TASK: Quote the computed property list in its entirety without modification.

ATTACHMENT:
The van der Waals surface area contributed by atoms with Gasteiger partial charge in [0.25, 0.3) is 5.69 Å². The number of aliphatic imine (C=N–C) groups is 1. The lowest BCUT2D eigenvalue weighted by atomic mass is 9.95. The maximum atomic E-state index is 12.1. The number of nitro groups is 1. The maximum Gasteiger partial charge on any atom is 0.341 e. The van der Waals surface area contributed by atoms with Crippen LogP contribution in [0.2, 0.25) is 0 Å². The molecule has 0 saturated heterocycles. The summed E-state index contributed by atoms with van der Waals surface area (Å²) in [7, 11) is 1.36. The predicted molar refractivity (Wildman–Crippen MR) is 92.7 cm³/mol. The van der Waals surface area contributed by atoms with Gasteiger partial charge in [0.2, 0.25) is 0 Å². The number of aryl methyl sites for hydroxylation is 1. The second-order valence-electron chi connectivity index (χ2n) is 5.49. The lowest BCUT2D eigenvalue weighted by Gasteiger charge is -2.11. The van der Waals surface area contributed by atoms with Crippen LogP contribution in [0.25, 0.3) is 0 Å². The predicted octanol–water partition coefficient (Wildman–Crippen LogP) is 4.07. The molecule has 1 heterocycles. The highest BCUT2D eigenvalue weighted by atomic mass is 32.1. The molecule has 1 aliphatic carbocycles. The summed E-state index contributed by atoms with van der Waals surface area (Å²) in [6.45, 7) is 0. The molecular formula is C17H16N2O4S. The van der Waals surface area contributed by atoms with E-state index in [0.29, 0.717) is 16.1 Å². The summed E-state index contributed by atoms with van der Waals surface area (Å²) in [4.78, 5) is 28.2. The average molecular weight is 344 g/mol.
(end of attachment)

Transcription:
The van der Waals surface area contributed by atoms with Gasteiger partial charge in [0.25, 0.3) is 5.69 Å². The number of aliphatic imine (C=N–C) groups is 1. The lowest BCUT2D eigenvalue weighted by atomic mass is 9.95. The maximum atomic E-state index is 12.1. The number of nitro groups is 1. The maximum Gasteiger partial charge on any atom is 0.341 e. The van der Waals surface area contributed by atoms with Crippen LogP contribution in [0.2, 0.25) is 0 Å². The molecule has 0 saturated heterocycles. The summed E-state index contributed by atoms with van der Waals surface area (Å²) in [7, 11) is 1.36. The predicted molar refractivity (Wildman–Crippen MR) is 92.7 cm³/mol. The van der Waals surface area contributed by atoms with Gasteiger partial charge in [0.2, 0.25) is 0 Å². The number of aryl methyl sites for hydroxylation is 1. The second-order valence-electron chi connectivity index (χ2n) is 5.49. The lowest BCUT2D eigenvalue weighted by Gasteiger charge is -2.11. The van der Waals surface area contributed by atoms with Crippen LogP contribution in [0.25, 0.3) is 0 Å². The predicted octanol–water partition coefficient (Wildman–Crippen LogP) is 4.07. The molecule has 1 heterocycles. The highest BCUT2D eigenvalue weighted by atomic mass is 32.1. The molecule has 1 aliphatic carbocycles. The summed E-state index contributed by atoms with van der Waals surface area (Å²) in [6.45, 7) is 0. The molecular formula is C17H16N2O4S. The van der Waals surface area contributed by atoms with E-state index in [0.29, 0.717) is 16.1 Å². The summed E-state index contributed by atoms with van der Waals surface area (Å²) in [4.78, 5) is 28.2. The average molecular weight is 344 g/mol.